Friday, July 8, 2016

I Spy on My Teens (I Admit It) When They are Online

I have already confessed to being a helicopter mama (over and over again) right here on Mommy Rantings, as well as in my books. Sure, I do hover over my kids, in hopes that my overprotectiveness will keep them safe and sound. I'm not ashamed of it. It is what it is. I am a mama bear.

I am just not built to be a laissez fairs mama - one who stands back and lets her kids learn (often hard) lessons on their own all the time. I've heard this type of parenting termed so many things. One of my favorites is "safety net parents." So, pretty much, this type of parent stands back and waits until the kid needs a safety net...

And there are a lot of parents who think Safety Net Parenting is "normal" compared to Helicopter parenting. But, I have to disagree.

My mother-in-law recently told me, "You can't make all of their decisions for them. You have to start letting them make their own decisions and learn lessons based on their choices." She was chastising me for being frustrated with my oldest son loading himself down with extra curricular activities at school.

She was right, although it was difficult to swallow the words. I did have to back off from hovering over my 16-, 15-, and 14-year-olds and let them start making decisions on their own. If they wanted to load down their schedule with too many after school activities, they would have to live through the madness and come to the conclusion - on their own, without me nagging every step of the way, of course - that they had chosen to participate in too many endeavors.  

Now, with ten kids, understand that I do not have time to hover over every single one of them all of the time. That would be a feat that I would love to challenge anyone to! However, I do tend to make decisions about what they are going to eat, wear, how and when they do their chores, which activities they will participate in, which schools they will attend, what they can do on the internet, and I even want to meet their friends so I know what types of people they are hanging around with at school. Everything. I make their decisions about everything.

Sadly, this has led to my older children not feeling comfortable with taking initiative in their lives. I also believe it has hindered their ability to complete simple tasks, like their chores, without me standing over them and instructing them every step of the way. Not all of my teens are like this, but at least one shows signs of requiring substantial (and often exhaustive) guidance in carrying out some of the most simplest of things.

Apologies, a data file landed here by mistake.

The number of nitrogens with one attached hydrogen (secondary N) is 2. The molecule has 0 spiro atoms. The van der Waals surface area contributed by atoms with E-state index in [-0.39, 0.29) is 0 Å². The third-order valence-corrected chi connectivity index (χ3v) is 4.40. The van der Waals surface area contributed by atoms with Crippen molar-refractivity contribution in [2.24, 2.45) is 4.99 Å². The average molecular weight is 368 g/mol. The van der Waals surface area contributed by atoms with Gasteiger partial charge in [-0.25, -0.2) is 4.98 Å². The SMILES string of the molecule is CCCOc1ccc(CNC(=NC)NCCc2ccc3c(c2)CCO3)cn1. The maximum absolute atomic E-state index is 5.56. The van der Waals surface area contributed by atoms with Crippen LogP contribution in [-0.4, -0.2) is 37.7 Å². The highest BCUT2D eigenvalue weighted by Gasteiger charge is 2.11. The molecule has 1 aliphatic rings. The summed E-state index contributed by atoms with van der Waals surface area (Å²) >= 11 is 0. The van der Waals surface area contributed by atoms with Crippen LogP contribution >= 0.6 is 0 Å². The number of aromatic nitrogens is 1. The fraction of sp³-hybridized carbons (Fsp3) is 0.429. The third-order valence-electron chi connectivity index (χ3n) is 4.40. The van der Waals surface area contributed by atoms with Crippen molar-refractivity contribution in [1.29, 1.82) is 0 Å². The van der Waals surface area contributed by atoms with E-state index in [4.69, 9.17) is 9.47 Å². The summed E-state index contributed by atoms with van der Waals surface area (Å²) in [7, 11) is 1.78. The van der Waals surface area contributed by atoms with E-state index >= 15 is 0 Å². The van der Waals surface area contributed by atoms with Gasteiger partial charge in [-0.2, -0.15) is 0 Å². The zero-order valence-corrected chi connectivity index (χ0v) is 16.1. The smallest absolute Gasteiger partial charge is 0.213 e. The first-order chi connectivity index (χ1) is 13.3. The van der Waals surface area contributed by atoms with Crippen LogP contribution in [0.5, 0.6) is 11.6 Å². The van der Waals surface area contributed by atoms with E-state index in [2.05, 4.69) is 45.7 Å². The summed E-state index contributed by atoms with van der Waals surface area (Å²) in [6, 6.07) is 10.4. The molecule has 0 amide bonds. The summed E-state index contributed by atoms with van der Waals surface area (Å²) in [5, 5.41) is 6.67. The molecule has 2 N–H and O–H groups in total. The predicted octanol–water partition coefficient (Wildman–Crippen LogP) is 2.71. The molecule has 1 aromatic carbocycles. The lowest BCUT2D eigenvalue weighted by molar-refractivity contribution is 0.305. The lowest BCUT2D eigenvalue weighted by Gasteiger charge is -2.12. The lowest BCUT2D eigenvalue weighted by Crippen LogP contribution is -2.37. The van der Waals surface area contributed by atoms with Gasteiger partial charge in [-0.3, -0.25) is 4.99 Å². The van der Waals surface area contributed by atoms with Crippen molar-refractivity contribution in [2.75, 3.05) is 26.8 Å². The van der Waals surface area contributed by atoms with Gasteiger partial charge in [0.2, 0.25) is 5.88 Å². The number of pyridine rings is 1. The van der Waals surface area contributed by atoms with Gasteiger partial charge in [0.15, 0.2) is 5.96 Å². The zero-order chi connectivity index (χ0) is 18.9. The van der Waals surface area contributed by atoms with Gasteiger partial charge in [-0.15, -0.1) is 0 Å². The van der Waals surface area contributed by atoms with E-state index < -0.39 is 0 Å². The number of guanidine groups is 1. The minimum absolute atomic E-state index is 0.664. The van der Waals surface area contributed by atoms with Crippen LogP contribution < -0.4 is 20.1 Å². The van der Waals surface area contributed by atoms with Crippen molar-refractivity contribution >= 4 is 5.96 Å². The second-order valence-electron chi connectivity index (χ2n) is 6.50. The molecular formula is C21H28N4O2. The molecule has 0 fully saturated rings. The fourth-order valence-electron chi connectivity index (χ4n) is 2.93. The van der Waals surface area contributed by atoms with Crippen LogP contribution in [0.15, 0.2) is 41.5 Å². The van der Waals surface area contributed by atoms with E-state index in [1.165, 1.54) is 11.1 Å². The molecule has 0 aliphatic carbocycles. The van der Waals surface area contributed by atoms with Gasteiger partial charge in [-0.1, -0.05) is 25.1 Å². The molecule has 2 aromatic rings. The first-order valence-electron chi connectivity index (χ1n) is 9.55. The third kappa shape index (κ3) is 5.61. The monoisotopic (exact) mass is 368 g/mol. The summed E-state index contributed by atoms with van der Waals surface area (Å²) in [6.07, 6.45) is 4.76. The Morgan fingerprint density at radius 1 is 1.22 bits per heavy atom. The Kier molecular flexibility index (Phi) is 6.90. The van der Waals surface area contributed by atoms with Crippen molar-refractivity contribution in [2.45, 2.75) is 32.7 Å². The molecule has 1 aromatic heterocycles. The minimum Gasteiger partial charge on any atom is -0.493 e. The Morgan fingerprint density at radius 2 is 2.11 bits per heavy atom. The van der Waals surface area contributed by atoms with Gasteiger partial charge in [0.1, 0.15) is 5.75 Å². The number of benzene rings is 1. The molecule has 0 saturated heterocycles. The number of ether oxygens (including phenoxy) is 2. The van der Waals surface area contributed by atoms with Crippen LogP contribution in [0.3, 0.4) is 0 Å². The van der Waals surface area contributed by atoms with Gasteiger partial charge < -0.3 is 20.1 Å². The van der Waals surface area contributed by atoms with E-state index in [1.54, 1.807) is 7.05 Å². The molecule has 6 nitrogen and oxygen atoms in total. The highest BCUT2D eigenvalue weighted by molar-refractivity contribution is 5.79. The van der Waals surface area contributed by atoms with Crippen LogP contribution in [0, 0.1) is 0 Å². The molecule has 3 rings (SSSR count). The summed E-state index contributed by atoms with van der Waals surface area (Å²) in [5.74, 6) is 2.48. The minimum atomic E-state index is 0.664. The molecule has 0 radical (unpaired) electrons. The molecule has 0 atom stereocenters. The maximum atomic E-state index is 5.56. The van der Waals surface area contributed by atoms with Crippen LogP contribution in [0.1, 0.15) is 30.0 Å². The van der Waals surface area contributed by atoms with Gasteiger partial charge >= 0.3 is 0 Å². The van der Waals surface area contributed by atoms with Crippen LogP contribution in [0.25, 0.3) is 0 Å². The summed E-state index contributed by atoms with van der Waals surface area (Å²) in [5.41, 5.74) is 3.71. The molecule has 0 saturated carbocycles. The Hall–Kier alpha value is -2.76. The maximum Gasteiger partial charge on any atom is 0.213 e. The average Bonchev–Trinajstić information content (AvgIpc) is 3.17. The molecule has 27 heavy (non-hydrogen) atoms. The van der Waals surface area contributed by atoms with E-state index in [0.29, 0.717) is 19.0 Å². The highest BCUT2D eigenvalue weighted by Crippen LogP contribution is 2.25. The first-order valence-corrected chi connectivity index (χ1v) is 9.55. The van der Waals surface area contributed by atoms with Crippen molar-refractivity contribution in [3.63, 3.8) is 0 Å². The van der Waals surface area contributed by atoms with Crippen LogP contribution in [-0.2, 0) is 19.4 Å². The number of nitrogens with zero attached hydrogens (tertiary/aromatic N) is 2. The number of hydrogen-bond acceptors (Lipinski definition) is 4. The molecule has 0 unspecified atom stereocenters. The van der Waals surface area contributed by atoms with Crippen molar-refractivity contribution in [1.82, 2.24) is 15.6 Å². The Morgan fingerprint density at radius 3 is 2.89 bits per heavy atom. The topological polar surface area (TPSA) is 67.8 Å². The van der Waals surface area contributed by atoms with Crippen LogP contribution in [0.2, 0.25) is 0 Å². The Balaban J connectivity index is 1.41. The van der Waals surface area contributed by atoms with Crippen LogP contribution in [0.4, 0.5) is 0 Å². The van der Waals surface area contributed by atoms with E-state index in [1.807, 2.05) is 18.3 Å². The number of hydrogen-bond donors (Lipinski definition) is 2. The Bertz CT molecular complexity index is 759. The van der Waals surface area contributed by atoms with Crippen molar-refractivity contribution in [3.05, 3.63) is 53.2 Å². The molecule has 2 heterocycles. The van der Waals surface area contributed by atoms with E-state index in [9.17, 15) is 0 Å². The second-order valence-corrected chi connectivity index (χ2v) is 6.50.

I have wandered off of the point for a moment, but I will bring it back to what I was going to say in the beginning. As a proud helicopter mama, I admit that I spy on my teens. I listen in on their conversations, whether they are talking through their Chrome Books, tablets, or computers. I will also stand behind them - or around the corner or peering around the edge of a door - to watch what they are doing online. I read their text messages.

I mean, I don't stand for hours spying on each and every one of them. Who has time for that? I certainly don't! But, when they least expect it, I pop in and check out what they are doing.

Now, there are definitely going to be parents who read this and think, That is just wrong! She should trust her kids and let them breathe! You can feel that way all you want, but at least I know what my kids are into, who they hang out with, and that they are not getting caught up in some of the crazy temptations - or even traps - that the internet has lurking in every corner. Sure, I trust them...

Poor Lorin Lafave was a lot like me. She was a helicopter mom, too. Regardless of her hovering and being fully aware of what her 14-year-old son, Breck Bednar, was doing on the computer, he was still murdered by an 18-year-old online predator. If you think I am crazy, you might want to read her story. He was a trustworthy, good kid. It can happen to anyone. Especially if the kids are sheltered and naive.

I will admit it to my kids' faces, too. In fact, they know I do it. And they don't seem to mind a bit. The thing is, if it bothers them that I am listening in on - or reading - their conversations or watching what they are doing, then something is wrong. And I should start reading and watching more.

I am not and will not be ashamed of my hovering mama issue. Lorin Lafave will tell you herself: you can't be too proactive in your kids' lives. You can't hover enough.

I will try my best to heed the advice of my mother-in-law and let them make their own decisions more, but I won't stop spying on them, I will embrace my helicopter mama license as long as I am a mom.

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